Finland is looking for a president who will be able to stand up to Putin

finland In a matter of months, it has gone from feeling like a country of peace and prosperity, concerned about the excellence of public education and luxurious social benefits, to feeling threatened and defenseless before Russia, with which it shares much in common. Does. 1,200 kilometer long border. It has gone from being a neutral country to becoming a member of NATO and directly dealing with a good part of the Atlantic alliance’s eastern front.

This change naturally affects the elections. And in April last year, Sanna Marin’s Social Democrat party finished third in a general election won by the conservative National Coalition. Petteri Orpo, at a very short distance to the extreme right. In the presidential election, the second round of which will take place this Sunday, the conservative candidate will have the advantage Alexander Stubb On your opponent, the green Pekka HaavistoAccording to the latest survey, it has dropped from 14 to 8 points in less than a week.

Stubb, who led the first round with 27.2% If we follow the poll published by the newspaper ‘Helsingin Sanomat’, he will receive 54% support from Finns to occupy the presidency, which is three percentage points less than the previous support. For his part, Haavisto, who received 25.8% of the votes in the first round, would ultimately receive 46% of the votes in the final vote on Sunday.

Stubb is clearly benefiting from his profile Former Prime Minister and former Head of Foreign Affairs, Finance and Foreign Trade, at a time when Finland is more than ever influenced by essential contacts and agreements abroad. He is a clear favorite among men and older people, especially among centre, right and far-right voters. In addition to being Foreign Minister in the previous legislature, in which Finland’s entry into NATO was blocked, he has an extensive diplomatic career at the United Nations and the European Union.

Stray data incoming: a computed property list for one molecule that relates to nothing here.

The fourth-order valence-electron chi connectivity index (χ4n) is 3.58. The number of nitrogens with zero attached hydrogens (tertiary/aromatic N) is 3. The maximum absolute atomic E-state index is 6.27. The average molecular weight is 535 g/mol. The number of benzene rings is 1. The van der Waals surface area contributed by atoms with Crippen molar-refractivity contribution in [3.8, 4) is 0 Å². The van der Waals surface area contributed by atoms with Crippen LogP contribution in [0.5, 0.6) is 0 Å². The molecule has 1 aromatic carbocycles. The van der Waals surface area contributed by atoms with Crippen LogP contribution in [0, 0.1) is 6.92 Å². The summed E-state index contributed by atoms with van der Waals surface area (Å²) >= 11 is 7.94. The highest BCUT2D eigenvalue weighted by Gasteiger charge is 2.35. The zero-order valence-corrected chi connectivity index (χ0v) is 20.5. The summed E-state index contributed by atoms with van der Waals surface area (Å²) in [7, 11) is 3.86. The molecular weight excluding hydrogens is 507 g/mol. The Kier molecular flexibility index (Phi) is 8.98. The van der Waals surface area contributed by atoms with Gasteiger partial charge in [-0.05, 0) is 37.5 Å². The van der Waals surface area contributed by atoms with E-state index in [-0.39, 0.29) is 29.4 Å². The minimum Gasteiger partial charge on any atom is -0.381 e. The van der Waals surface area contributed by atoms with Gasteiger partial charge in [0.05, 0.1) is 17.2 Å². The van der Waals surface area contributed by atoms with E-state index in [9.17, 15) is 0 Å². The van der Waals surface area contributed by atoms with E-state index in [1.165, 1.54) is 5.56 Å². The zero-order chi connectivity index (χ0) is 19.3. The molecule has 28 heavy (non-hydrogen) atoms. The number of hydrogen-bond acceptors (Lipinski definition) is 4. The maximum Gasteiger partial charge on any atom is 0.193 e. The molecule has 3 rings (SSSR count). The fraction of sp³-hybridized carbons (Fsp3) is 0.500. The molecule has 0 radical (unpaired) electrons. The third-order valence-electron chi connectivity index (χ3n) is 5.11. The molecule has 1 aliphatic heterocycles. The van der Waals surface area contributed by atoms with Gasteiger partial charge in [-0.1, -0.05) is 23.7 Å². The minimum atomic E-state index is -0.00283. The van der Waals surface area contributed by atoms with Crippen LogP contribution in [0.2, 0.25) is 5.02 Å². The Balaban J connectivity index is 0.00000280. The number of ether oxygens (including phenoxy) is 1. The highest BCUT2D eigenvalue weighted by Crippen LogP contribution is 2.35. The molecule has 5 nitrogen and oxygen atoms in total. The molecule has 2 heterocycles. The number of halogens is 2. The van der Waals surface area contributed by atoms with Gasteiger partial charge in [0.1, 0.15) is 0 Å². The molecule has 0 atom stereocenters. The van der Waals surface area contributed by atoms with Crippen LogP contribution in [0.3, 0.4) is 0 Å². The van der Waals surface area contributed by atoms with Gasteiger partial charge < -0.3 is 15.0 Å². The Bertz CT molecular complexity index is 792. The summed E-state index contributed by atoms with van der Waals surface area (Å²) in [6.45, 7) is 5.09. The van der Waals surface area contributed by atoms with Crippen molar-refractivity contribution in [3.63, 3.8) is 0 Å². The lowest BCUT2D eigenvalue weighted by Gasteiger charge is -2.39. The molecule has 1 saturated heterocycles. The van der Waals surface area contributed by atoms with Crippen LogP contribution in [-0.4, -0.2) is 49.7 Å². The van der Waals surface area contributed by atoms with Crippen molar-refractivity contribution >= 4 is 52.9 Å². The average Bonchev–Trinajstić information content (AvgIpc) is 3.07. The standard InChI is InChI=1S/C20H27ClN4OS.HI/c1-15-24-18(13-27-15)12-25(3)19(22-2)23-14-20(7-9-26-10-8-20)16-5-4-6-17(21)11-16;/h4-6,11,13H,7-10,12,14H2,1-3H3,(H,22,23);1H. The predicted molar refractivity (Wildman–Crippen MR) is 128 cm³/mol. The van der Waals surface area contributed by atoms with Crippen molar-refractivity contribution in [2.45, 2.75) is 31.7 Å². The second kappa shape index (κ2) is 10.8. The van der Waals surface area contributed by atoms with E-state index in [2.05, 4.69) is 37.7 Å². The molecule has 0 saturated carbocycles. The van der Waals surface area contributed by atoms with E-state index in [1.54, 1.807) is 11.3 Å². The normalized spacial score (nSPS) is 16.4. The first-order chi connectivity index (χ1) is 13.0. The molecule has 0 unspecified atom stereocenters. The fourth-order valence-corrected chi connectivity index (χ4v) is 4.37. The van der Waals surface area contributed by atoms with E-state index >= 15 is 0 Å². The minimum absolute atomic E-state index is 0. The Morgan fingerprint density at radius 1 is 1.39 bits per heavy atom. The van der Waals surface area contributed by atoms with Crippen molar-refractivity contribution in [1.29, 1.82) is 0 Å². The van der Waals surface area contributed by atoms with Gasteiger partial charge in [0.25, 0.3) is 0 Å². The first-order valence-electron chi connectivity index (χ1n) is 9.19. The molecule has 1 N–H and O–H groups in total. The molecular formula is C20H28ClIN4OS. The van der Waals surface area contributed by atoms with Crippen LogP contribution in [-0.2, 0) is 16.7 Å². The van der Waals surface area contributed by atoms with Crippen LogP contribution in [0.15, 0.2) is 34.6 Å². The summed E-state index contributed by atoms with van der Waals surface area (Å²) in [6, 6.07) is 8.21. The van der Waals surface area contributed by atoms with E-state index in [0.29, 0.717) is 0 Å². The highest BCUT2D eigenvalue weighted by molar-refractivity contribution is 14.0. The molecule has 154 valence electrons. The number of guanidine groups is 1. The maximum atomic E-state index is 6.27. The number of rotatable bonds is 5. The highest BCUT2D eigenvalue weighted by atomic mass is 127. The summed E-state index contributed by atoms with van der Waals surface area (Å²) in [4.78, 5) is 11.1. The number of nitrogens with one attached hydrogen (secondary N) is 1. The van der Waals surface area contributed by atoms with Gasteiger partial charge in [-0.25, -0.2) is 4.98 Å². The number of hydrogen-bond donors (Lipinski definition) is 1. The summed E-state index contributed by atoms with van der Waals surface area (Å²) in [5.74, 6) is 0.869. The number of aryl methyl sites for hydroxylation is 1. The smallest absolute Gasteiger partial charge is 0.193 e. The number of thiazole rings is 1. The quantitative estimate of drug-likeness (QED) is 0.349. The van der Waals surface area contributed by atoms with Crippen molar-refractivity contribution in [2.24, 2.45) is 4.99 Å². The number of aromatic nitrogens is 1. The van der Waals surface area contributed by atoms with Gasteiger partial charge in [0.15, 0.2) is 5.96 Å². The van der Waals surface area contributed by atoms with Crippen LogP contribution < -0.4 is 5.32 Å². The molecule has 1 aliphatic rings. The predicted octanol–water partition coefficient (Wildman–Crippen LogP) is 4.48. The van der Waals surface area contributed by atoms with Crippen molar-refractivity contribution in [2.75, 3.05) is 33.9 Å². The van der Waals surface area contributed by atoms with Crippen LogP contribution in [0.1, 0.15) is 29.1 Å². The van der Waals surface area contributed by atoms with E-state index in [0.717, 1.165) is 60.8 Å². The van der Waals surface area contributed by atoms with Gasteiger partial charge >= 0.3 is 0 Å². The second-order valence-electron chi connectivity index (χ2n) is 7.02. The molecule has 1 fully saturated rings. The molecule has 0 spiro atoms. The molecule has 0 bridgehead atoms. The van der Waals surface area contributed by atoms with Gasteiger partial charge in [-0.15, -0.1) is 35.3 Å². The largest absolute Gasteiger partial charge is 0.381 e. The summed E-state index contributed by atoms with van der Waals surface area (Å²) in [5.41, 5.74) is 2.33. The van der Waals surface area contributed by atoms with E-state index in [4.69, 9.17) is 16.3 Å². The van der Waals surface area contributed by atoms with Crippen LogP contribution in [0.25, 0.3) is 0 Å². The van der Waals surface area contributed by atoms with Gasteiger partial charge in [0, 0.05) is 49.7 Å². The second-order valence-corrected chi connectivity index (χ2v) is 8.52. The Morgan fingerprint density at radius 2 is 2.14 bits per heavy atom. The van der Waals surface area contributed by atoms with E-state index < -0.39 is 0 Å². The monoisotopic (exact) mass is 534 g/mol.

Haavisto, historical leader of the GreensOn this occasion, Joe, who is running as an independent candidate and who is the first openly gay presidential candidate in Finland, will receive the majority of votes from women and youth as well as environmentalists and left-wing voters. Haavisto’s homosexuality, married to Ecuadorian hairdresser Antonio FloresCan play as a disadvantage factor: according to a study by the University of Helsinki, one third of Finns admit in surveys that this is a reason for them not to vote.

These elections are also marked by the deteriorating economic situation. Last week the country experienced an unprecedented general strike, in which flights were cancelled, public transport halted and in which more than 10,000 workers demonstrated against labor reform, while 300,000 continued the day on strike. Supermarkets, factories, mines and large companies such as UPM, ABB, Kone, Stora Enso and John Deere ceased their activity.

cuts to the welfare state

Key issues include planned cuts to the social welfare system and changes to collective bargaining rules that the government considers important. maintain the Finnish economy At minimum levels of competitiveness and sustainability. The climate of confrontation is severe and several ministers have described unions as a “mafia”, implying that they protect their own interests, not those of workers.

“We are competing in a global market. For Finnish work to be successful in the global marketplace, Finnish workers, employers and the Finnish government must be on the same side in the competition,” the employment minister complained. arto satonenWhich has accused unions of paying rally workers for protest actions and threatening to punish those who refuse to participate in the strike.

There is no major difference between the candidates in terms of Finland’s contribution to NATO membership or various allied operations.

But if disagreements on internal issues are noticeable, differences on foreign policy are subtle. The position of both the candidates is also quite similar Defense and Security Matters, the main qualification of the President. Charlie Salonius-Pastenak of the Finnish Institute of International Affairs (FIIA) confirms that “there are rhetorical differences, but in reality there is no major difference in terms of Finland’s contribution to NATO membership or various allied operations.” It’s more a matter of details than the big picture.”

In his opinion, the international context has led both candidates to modify their positions, especially Haavisto, who founded the Greens Party several decades ago. “He never thought he would defend membership in NATO.”, in addition to signing a bilateral military cooperation agreement with the United States, which has drawn Moscow’s ire. What Finnish voters are now looking for above all is a head of state who is capable of confronting any kind of threat coming from Russia. The main differences between the two are that Stubb does not rule out allowing the transit of nuclear weapons through Finnish territory and is in favor of establishing a permanent allied base in the country, two measures that Haavisto does not share.

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